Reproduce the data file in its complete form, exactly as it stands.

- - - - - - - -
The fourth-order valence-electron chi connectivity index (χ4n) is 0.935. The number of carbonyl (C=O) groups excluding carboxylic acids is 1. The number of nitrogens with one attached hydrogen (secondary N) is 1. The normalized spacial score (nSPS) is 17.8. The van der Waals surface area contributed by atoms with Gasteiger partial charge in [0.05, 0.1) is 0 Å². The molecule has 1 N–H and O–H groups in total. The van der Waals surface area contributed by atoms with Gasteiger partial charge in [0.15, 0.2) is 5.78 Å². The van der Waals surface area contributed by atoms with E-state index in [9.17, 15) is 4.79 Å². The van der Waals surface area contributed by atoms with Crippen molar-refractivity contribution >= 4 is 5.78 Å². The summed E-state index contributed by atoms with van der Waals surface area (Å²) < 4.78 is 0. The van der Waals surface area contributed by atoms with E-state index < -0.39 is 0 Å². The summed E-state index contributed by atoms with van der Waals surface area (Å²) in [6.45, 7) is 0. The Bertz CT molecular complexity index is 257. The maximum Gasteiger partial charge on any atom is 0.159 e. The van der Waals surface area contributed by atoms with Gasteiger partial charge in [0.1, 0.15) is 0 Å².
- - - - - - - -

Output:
The fourth-order valence-electron chi connectivity index (χ4n) is 0.935. The number of carbonyl (C=O) groups excluding carboxylic acids is 1. The number of nitrogens with one attached hydrogen (secondary N) is 1. The normalized spacial score (nSPS) is 17.8. The van der Waals surface area contributed by atoms with Gasteiger partial charge in [0.05, 0.1) is 0 Å². The molecule has 1 N–H and O–H groups in total. The van der Waals surface area contributed by atoms with Gasteiger partial charge in [0.15, 0.2) is 5.78 Å². The van der Waals surface area contributed by atoms with E-state index in [9.17, 15) is 4.79 Å². The van der Waals surface area contributed by atoms with Crippen molar-refractivity contribution >= 4 is 5.78 Å². The summed E-state index contributed by atoms with van der Waals surface area (Å²) < 4.78 is 0. The van der Waals surface area contributed by atoms with E-state index < -0.39 is 0 Å². The summed E-state index contributed by atoms with van der Waals surface area (Å²) in [6.45, 7) is 0. The Bertz CT molecular complexity index is 257. The maximum Gasteiger partial charge on any atom is 0.159 e. The van der Waals surface area contributed by atoms with Gasteiger partial charge in [0.1, 0.15) is 0 Å².